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Exploring the workplace climate and culture in relation to food environment-related factors in Norwegian kindergartens: The BRA-study.

Author(s) : Himberg-Sundet A., Kristiansen AL., Gebremariam MK., Moser T., Andersen LF., Bjelland M., Lien N.
Date : Dec, 2019
Source(s) : Plos One #14:12
Adresse : Department of Nutrition, Institute of Basic Medical Sciences, Faculty of Medicine, University of Oslo, Norway.

BACKGROUND
Kindergartens represent an important arena for promoting vegetable intake when it is essential to establish healthy dietary behaviours early in life. To develop and implement successful interventions targeting dietary behaviours in kindergartens, a good understanding of the factors influencing their food environment and the interplay between these factors is essential. The present study aimed to explore associations between workplace climate and culture in the kindergarten setting and the staff's food-related practices, vegetables served and the possible mediating role of staff's food-related practices.

METHOD
Vegetables served, staff's food-related practices, and data on workplace climate and culture were collected using a 5-day, weighted, vegetable diary and three paper-based questionnaires. Seventy-three kindergartens in the Norwegian counties of Vestfold and Buskerud participated in the study. Spearman's rho was used to assess the association between workplace climate and culture, and staff's food-related practices and vegetables served. Mediation analyses were conducted to assess the mediating role of staff's food-related practices in the relationship between workplace climate and culture and vegetables served in this setting.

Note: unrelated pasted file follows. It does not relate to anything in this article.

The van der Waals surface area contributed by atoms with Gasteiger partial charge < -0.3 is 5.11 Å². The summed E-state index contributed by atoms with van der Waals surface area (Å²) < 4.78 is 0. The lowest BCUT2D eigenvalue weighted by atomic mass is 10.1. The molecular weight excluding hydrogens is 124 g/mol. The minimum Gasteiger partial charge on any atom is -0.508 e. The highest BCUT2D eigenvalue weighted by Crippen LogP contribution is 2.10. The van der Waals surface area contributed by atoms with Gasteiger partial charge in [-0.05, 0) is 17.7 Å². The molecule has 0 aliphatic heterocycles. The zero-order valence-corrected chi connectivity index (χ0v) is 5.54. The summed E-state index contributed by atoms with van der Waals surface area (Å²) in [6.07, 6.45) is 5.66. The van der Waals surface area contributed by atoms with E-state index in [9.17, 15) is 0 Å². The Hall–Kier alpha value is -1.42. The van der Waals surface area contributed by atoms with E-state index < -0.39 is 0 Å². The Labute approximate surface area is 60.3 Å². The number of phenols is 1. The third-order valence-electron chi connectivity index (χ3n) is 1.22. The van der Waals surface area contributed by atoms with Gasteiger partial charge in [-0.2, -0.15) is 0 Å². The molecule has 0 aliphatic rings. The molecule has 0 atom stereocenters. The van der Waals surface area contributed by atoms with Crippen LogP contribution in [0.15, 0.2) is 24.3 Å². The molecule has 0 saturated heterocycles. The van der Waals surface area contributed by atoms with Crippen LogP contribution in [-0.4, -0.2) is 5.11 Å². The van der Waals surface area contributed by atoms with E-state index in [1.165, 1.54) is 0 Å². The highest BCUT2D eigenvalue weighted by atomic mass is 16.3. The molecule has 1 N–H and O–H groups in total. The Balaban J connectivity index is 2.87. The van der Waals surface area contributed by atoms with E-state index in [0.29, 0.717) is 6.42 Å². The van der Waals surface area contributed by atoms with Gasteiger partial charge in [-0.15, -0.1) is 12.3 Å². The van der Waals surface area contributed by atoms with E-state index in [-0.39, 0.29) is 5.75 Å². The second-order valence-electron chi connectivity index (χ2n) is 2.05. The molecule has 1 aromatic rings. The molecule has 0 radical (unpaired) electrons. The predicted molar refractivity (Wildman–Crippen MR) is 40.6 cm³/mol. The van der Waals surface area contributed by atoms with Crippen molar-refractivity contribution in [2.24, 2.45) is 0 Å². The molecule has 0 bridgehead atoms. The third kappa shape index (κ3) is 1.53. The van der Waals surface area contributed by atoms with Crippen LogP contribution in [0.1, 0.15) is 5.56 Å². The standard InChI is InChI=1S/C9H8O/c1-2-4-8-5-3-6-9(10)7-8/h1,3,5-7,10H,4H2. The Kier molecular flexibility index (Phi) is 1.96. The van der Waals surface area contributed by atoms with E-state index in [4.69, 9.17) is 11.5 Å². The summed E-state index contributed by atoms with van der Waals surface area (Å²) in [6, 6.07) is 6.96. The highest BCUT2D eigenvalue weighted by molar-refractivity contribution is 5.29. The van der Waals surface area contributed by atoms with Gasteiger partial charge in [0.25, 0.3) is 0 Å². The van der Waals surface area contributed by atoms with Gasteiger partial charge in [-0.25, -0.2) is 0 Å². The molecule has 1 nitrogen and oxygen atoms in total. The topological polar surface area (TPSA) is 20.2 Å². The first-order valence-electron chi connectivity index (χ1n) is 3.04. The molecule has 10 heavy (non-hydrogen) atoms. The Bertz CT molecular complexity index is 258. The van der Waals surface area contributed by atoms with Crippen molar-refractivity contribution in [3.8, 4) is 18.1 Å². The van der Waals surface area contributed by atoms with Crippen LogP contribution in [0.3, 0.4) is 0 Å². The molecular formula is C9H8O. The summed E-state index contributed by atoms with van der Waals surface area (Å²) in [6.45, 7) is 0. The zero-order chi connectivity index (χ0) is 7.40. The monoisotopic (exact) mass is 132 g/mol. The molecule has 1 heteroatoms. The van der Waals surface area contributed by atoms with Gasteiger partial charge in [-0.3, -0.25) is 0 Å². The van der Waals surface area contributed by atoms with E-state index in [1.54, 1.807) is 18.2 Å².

RESULTS
There was one significant positive correlation between factors in the workplace climate and culture, and staff's food-related practices and vegetables served. The staff's food-related practices were found to mediate the association between support from superior and the variety of vegetables served. They also mediated the association between commitment to the organization and the frequency, as well as the variety, of vegetables served.

CONCLUSION
The results identified commitment to the organization and support from superior as two important factors in the workplace climate and culture. Furthermore, these two factors seems to be important to target when developing kindergarten-based interventions aimed at increasing the variety and frequency of vegetables served as they were associated with more favourable food-related practices among staff.

Source : Pubmed

 

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